Welcome 2021

And the beat goes on

County comptroller March Gallagher kicked off her quest for reelection last week for a full, four-year term as county comptroller, not with a resume of remarkable accomplishments as the county’s fiscal watchdog, but with a call to action on homelessness and gentrification. Some may have thought these kinds of issues are the purview of the executive branch, but Gallagher has the bully pulpit and she intends, apparently, to use it.

The week before the comptroller got into a kerfuffle with the executive branch over sky-is-falling projections of potential revenue losses due to the pandemic. “Official” guestimates last spring ranged beyond $30 million (about 10% of budget) but wound  up in single digits.  

Democrat Gallagher, an attorney, defeated Republican Lisa Cuttin, a CPA, by some 5,300 votes to fill the unexpired term of Elliott Auerbach in 2019.  

As worms begin to stir under frozen ground, county legislators spent some of the holidays jockeying for position in next year’s legislature. Democrats hold a razor-thin 12-11 majority but are, as usual, divided. It appears that Kingston’s Dave Donaldson has enough votes for reelection as chairman, despite grumbling in the ranks.  Given the power of the executive, it probably doesn’t much matter who wields the gavel.

Hopping over steep snowbanks, local lawyers were seen circling the county courthouse in anticipation of at least one, and perhaps two, vacancies in state supreme court next year.

Senior judge Jim Gilpatric, 69, will “age out” at 70 and thus be required to step down at the end of the year. Junior judge Christopher Cahill of the town of Ulster, still spry at 64, is said to be considering retirement.

Supreme court judgeships in the seven-county Third Judicial District are controlled by the Capital Region Democrats. However, under an agreement engineered by Gilpatric some dozen years ago, every county, based on population, gets a slot when vacancies or retirements occur.  Sometimes there’s a contest between major party candidates, but mostly it’s free-ride cross-endorsements haggled out at judicial conventions in September.

Ulster, the second largest county in the district, would do well to retain both seats, but more likely will have to settle for one.

And speaking of snow removal, I read in my favorite newspaper that one of the reasons Kingston did its perennially crappy job on clearing the streets was due to a lack of manpower. According to public works superintendent Ed Norman the department’s union contract with the city does not require members to accept overtime in snow emergencies.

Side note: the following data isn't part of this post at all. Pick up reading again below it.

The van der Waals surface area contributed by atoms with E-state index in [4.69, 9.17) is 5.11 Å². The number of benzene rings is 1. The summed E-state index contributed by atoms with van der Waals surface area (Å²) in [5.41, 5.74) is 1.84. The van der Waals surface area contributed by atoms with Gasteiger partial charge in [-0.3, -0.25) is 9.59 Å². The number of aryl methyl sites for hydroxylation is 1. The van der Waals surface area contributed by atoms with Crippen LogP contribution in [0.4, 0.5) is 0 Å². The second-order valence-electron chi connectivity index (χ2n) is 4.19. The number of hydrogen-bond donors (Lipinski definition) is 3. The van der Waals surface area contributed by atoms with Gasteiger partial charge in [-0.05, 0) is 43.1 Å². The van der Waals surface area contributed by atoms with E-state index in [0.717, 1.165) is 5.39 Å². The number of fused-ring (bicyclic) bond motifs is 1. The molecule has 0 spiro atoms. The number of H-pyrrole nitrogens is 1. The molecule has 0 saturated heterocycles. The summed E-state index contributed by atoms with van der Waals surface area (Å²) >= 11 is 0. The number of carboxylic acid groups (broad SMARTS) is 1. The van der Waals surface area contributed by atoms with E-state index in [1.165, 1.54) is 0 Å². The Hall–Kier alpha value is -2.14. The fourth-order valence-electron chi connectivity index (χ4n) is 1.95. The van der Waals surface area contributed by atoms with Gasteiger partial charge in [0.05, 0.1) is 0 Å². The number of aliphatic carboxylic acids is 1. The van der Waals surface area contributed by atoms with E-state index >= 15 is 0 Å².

What that? Who signs these kinds of contracts? The common council, that’s who. 

But let us end on a positive note. Best wishes for health and hope for the new year.

And finally, a loose end, too long dangled. The state board of elections finally posted official returns from the Nov. 3 election for state senate, confirming that Mike Martucci of Orange County defeated Jen Metzger of Rosendale by 1,364 votes, while Michelle Hinchey topped Rich Amedore by 3,994.

Given a margin of less than 0.1 percent, don’t expect Martucci to be holding any victory parades. Neither should Hinchey, with a 2% margin be dancing in the streets.

One curious thing about those two races: Metzger’s 42nd district drew 140,566 votes, while Hinchey’s race had 159,773 ballots. Senate districts are roughly of equal population.

One thought on “Welcome 2021

  1. Our Government would be more transparent If the Online Meetings were broadcasted on Public Access Television. Section 14 Public, Educational, Government Access (PEG) and Section 15 Rates with Spectrum #PEGTV #Cable #FranchiseFee The City of Kingston and Towns are collecting revenue from the cable franchise fees over 1/2 million dollars from the cable subscribers, and doesn’t direct any funds to the public access station. Local Public Access 23 and Channel 20 📺 Local Educational Access 20 on Spectrum. City of Kingston’s Cable franchise agreement is still expired since 2016


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